That kind of rhetoric might make sense if there was a public hijab ban in India. There isn't.
Nine Muslim female students filed petitions in the state high court on Jan. 31, saying the ban on hijabs in educational institutions violates their constitutional rights. Protests started by Muslim students against the college decision soon spread to other Indian cities.
Petitioners claim wearing hijab is an "essential practice of Islam" and the ban in high schools violates their rights. But that view is far from universal among Muslims.
Fatah's views are reaffirmed by Arif Mohammed Khan, governor of the Indian state of Kerala.
"Hijab is mentioned seven times in Quran, but it is not in connection with the women's dress code. It is in connection with 'purdah' [screen] which means that when you speak, you should have 'purdah' in between [the Prophet's wives and visitors]," he told the Hindustan Times. Khan called the controversy "a conspiracy [by Islamists] to derail the progress Muslim woman [sic] have made."
But Islamist organizations continue to spin the facts to suit their argument and paint apocalyptic scenarios for Indian Muslims.
"It is obvious that India's ruling party, [Prime Minister Narendra] Modi, and far-right Hinduism are intertwined in the active oppression and killing of Muslims. Where Muslim women are banned from wearing the hijab to school lies a deeper issue that Hindutva has deemed those who are Musims [sic] and non-Hindu as not worthy of the same rights," said a Feb. 23 ICNA press release.
"Despite the ongoing threats to Indian Muslims, the thousands of Muslim women who are marching in the streets of India against the anti-Muslim policies of this majoritarian state have inspired hope and renewed resistance," wrote Huzaifa Shahbaz, National Research and Advocacy Coordinator with the Council on American-Islamic Relations (CAIR). "It is incumbent upon the rest of us around the world to call out and stop the BJP government's discriminatory policies and dangerous actions before they escalate into something even more disastrous."
A Feb. 24 congressional briefing co-hosted by the Indian-American Muslim Council (IAMC), Amnesty International, Genocide Watch and others called the hijab ban "mass sexual harassment" and blasted the BJP government for "humiliating, infantilizing, and patronizing" Muslim women. Indian American Amina Kausar alleged that the ban was "obviously a part of the larger goal of genocide of Indian muslims [sic] set by the Islamophobic, autocratic Modi regime."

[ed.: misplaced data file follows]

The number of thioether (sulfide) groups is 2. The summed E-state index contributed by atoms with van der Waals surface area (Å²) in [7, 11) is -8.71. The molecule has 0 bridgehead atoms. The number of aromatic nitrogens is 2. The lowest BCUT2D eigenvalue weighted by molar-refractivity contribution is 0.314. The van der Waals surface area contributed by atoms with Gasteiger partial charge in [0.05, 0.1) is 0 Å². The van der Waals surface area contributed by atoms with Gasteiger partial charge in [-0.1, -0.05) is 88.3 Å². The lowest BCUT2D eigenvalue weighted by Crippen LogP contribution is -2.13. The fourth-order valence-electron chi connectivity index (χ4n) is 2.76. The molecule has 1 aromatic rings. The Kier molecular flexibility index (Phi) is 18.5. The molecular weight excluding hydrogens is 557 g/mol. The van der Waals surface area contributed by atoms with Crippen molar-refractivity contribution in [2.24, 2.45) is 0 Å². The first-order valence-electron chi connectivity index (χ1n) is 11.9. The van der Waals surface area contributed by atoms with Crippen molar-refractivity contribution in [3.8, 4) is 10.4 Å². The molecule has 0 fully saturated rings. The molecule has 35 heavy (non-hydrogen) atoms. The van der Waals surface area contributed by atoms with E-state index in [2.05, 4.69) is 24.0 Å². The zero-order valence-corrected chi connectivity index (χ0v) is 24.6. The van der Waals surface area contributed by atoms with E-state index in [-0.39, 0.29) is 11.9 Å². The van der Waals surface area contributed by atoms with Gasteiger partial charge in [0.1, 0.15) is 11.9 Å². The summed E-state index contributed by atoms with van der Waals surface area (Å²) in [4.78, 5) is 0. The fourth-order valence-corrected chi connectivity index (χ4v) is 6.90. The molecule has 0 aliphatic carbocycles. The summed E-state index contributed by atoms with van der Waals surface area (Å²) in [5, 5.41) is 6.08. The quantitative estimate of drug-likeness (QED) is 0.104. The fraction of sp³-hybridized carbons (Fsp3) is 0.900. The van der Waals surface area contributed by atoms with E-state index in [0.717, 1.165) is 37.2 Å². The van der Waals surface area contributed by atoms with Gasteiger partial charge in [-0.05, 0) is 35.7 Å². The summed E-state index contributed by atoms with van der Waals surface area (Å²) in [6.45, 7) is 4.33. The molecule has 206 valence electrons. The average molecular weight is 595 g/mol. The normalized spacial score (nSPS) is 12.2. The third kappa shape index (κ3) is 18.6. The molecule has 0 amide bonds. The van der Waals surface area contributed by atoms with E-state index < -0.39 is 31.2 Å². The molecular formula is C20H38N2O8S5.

A verdict on the matter is pending after an 11-day hearing ended Feb. 25.
But the school uniform policy in Karnataka is hardly unique. Several countries have banned face coverings, veils, and burqas (full face and body covering) in public space, including France, Belgium, Switzerland, Austria, The Netherlands, Denmark, and Bulgaria.
France's highest court last Wednesday upheld a ban on wearing the hijab and other religious symbols in courtrooms. It found the ban "necessary and appropriate, on the one hand to preserve the independence of the lawyer and, on the other, to guarantee the right to a fair trial."
France banned wearing the hijab and other conspicuous religious symbols in public schools in 2004 in keeping with French laicite. Last April, a Quebec court upheld a prohibition on wearing religious symbols, including the hijab, to work.
Noted filmmaker and Indian Muslim media personality Amber Zaidi alleged the protests were "staged" and the fact the hijab issue sprung up out of nowhere just days before five states were going to polls shows there is a "big conspiracy behind the whole issue."
The hijab protests are not unprecedented, she added. Similar protests were launched against the Triple Talaq legislation that sought to criminalize the Muslim practice of instant divorce and the Citizenship Amendment Act that was misrepresented as an anti-Muslim legislation that sought to strip Muslims off their citizenship.
Since the 2019 passage of the Act, no Muslim's citizenship been taken away, she said.
American Islamists continue to paint a false picture of a one-sided government-sponsored "pogrom" against Muslims. By staying silent on real atrocities against minorities in Muslim-majority countries while pushing fabricated accounts of "genocide" against Muslims in Hindu-majority India, many American Islamists show they are willing to compromise truth and principle to advance an Islamist agenda.
Copyright © 2022. Investigative Project on Terrorism. All rights reserved.